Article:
Skip to main Content

Former Rep. Dick told to pay $18,000 for ethics violations

  • Author: Lisa Demer
  • Updated: May 31, 2016
  • Published September 11, 2013

Former state Rep. Alan Dick is being order to pay nearly $18,000 related to a series of ethical violations, including temporarily living with his wife and son in his Fairbanks office, using public money for campaign travel and using his staff to prep him for a candidate debate, under a decision issued Wednesday by a legislative ethics panel.

The state House panel, which includes two fellow representatives, was forceful in its criticism of Dick's behavior.

"Representative Dick had a cavalier mindset when it came to conducting the public's business in a manner that preserved the integrity of the legislative process and avoided conflicts of interest," the decision by the subcommittee of the Select Committee on Legislative Ethics said.

Dick, a retired teacher, admitted the wrongdoing in interviews and committee meetings, the panel said in a written statement. If he refuses to reimburse the state for cost of its ethics investigation and for travel expenses, the committee could formally charge him.

Efforts to reach Dick, 67 of Nenana, were unsuccessful.

Dick is a one-term legislator defeated in the 2012 general election. Under state law, the ethics panel retains jurisdiction for five years after a legislator leaves office, according to Joyce Anderson, Ethics Committee administrator.

A complaint about Dick from an unspecified source was made to the House panel on Dec. 12. It contained multiple allegations related to the 2012 election. The panel added one of its own related to his travel to the Alaska Federation of Natives 2012 convention in Anchorage.

In all, the ethics panel investigated eight allegations and dismissed three for lack of evidence. Two of those dismissed alleged that campaign materials were stored in, distributed from or posted in his Fairbanks legislative office. The other one dismissed arose from a campaign stop in Ruby and accused him of threatening to take action against someone related to whether the person would make a contribution to his re-election bid or otherwise provide "a thing of value."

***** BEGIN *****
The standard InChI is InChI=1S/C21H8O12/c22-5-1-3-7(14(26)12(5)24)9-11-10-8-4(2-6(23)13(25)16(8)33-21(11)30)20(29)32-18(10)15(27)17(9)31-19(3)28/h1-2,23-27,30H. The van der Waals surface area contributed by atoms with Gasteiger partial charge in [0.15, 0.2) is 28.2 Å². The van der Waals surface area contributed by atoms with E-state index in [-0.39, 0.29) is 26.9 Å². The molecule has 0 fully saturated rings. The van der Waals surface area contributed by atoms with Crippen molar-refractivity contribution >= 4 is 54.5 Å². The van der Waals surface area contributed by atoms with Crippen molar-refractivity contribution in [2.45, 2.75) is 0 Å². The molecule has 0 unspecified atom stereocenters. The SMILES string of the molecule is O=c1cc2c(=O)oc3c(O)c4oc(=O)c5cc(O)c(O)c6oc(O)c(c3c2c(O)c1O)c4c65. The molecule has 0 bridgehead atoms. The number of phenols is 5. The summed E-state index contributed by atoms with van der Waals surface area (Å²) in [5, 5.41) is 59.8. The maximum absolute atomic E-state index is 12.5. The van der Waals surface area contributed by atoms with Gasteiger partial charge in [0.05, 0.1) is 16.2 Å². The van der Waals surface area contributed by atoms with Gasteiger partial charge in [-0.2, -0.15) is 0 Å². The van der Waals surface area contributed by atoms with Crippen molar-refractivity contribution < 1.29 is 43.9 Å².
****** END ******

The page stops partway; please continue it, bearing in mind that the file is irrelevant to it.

For five other allegations, the panel found evidence of violations:

• Dick, his wife and son lived in his Fairbanks legislative office off and on for a month between mid-October 2012 and mid-November 2012.

"Dick had sleeping paraphernalia in his office for a period of time and was observed by building staff coming and going at all times of the day and night," the ethics panel decision said. Video footage provided by a contractor for Alaska USA Federal Credit Union showed his wife and son stayed there at least once, and he admitted they stayed there. He said he slept there on the couch even in August, the decision said.

He was campaigning all the way up to Election Day, Nov. 6, in his failed bid to win the redrawn House district and the panel concluded he likely performed campaign activities out of that office.

Legislators are allowed to use their Juneau offices during the legislative session and in the 10 days leading up to it or following it for "non-legislative purposes," which could include sleeping, Anderson said. Former state Rep. Vic Kohring famously used to sleep in his Juneau office. But that provision doesn't cover their home districts, Anderson said.